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About alsey

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  1. Also I've basically stayed away from DOS2 and P:K for these reasons. BG3 could be interesting.
  2. Well BG is the benchmark for me as for many of us, and I actually rate BG1 and BG2 equally with each excelling in slightly different ways. Interestingly the tone of BG2 is quite dependent on who you have the in the party. I can't imagine playing it with the likes of Minsc and Jan; it would drive me nuts. The PoE games each have a more consistent tone and I happened to like the first one. Otherwise I would have Deus Ex and Mass Effect near the top. I'm not die hard with the isometric thing despite my love for the IE games. While PoE1 might not be the best overall, in terms of tone it really hit the spot for me and frankly the setting and the way it meshes with the story is most rewarding I've ever played in.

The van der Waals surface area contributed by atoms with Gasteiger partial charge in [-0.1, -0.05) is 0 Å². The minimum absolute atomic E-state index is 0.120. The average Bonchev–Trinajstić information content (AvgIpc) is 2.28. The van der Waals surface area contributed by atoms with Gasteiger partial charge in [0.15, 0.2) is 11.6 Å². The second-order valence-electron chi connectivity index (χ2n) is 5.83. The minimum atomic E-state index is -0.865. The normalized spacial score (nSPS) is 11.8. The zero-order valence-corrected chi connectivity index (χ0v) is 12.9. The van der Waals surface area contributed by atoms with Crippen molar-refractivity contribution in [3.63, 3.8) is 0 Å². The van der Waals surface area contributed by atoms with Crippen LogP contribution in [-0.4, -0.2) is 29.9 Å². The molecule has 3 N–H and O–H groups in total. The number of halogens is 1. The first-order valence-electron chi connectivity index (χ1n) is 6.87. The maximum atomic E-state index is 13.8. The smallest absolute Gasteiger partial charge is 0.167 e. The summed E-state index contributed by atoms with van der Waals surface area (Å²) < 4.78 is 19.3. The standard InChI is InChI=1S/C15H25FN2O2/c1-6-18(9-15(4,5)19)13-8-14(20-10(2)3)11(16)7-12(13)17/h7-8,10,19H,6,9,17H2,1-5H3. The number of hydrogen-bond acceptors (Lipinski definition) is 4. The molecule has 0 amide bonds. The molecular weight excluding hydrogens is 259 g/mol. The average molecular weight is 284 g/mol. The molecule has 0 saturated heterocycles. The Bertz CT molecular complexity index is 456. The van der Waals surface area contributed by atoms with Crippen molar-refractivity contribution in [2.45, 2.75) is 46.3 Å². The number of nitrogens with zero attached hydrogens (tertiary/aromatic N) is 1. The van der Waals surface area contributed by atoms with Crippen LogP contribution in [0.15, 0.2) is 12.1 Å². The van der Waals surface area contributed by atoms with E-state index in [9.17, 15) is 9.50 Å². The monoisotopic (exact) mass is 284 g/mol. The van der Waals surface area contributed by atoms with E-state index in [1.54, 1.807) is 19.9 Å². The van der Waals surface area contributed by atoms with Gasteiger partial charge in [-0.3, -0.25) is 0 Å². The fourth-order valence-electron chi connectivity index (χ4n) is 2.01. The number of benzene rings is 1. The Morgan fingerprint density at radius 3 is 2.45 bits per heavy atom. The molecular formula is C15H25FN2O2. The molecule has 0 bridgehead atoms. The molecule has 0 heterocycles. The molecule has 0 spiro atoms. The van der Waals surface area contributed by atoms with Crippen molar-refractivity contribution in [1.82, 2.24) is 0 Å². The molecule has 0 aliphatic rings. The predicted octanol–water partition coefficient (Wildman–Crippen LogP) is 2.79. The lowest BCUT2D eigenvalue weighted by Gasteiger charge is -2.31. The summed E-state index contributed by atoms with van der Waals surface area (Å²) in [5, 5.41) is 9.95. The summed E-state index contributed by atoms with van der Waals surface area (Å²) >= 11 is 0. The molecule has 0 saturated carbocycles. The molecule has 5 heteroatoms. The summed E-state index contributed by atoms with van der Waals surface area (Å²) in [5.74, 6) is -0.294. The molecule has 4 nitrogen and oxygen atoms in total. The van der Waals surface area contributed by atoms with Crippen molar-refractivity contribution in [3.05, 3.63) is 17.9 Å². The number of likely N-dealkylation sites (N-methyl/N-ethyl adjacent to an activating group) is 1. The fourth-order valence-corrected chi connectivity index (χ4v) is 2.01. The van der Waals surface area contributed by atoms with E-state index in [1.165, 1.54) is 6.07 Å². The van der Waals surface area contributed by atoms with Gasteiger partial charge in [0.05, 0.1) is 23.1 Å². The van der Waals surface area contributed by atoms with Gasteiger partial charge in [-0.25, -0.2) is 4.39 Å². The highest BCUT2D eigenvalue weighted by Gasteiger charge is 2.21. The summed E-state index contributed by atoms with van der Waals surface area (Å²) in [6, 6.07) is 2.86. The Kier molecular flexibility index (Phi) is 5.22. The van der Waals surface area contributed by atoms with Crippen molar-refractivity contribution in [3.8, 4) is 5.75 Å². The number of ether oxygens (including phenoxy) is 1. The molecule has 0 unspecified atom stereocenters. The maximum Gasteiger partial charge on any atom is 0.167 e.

3. This is conjecture on my part at best, but I think: It's a pirate game, The reviews were actually pretty bad from a significant subset of CRPG fans (which happen to be the ones I care to listen to). Again, I don't have the evidence together make this anything more than conjecture, but I think the decision to set the game in the Deadfire was a disaster. The setting immediately turned me off and put immense pressure on other aspects of the game to carry it. Unfortunately those aspects weren't up to challenge IMO. Cf. IWD, NWN2 OC which are pretty average games in many ways but ultimately fun because I get to do the whole fantasy D&D thing. Deadfire from the outset did not have this fallback position; it has no strategic depth. Obviously some people enjoy pirate games, but the Venn intersection between them and people who like isometric CRPGs is relatively small. PoE1 did a brilliant job of breathing new life into 'fantasy land': just a small shift in Earth-equivalent timescale to push it from late medieval into renaissance was subtle but effective. One could go into depth about the relationships between staple fantasy themes and settings, and their audiences, but I know I'm not the only fantasy fan who finds the whole pirate thing utterly uninspiring. I'm sure it could work, but it's a bold move and I don't think Obsidian were well placed to make it. If I hadn't played PoE1 and ranked it in my top 3 games ever, I would have paid close to zero interest (and certainly zero money) to Deadfire. I read a fair amount of review in the weeks after Deadfire's release, but I didn't pay much attention to the major outlets which are generally out of line with my tastes. I like games that take themselves seriously, have a relatively dark or gritty tone, go light on humour, go long on main narrative and I'll take immersive atmospheres over optimised mechanics any day. That's why I loved PoE1 and naturally I'll check out reviews from gamers with similar tastes. From that corner of the community, I found the reviews ranged from disappointed to damning. People do read this stuff, espcially for games aimed at a relatively intelligent and thoughful niche market. Clearly lots of people here liked the change of tone and setting and had a great time with Deadfire. That's awesome, but it is a very different game. It's often stated that Deadfire sold poorly because no one really liked PoE1 that much. I think the reality is that the people who really did like PoE1 that much just didn't like the direction the successor had taken. That leaves people who were just waiting all their lives to play an isometric pirate game vaguely reminiscent of D&D...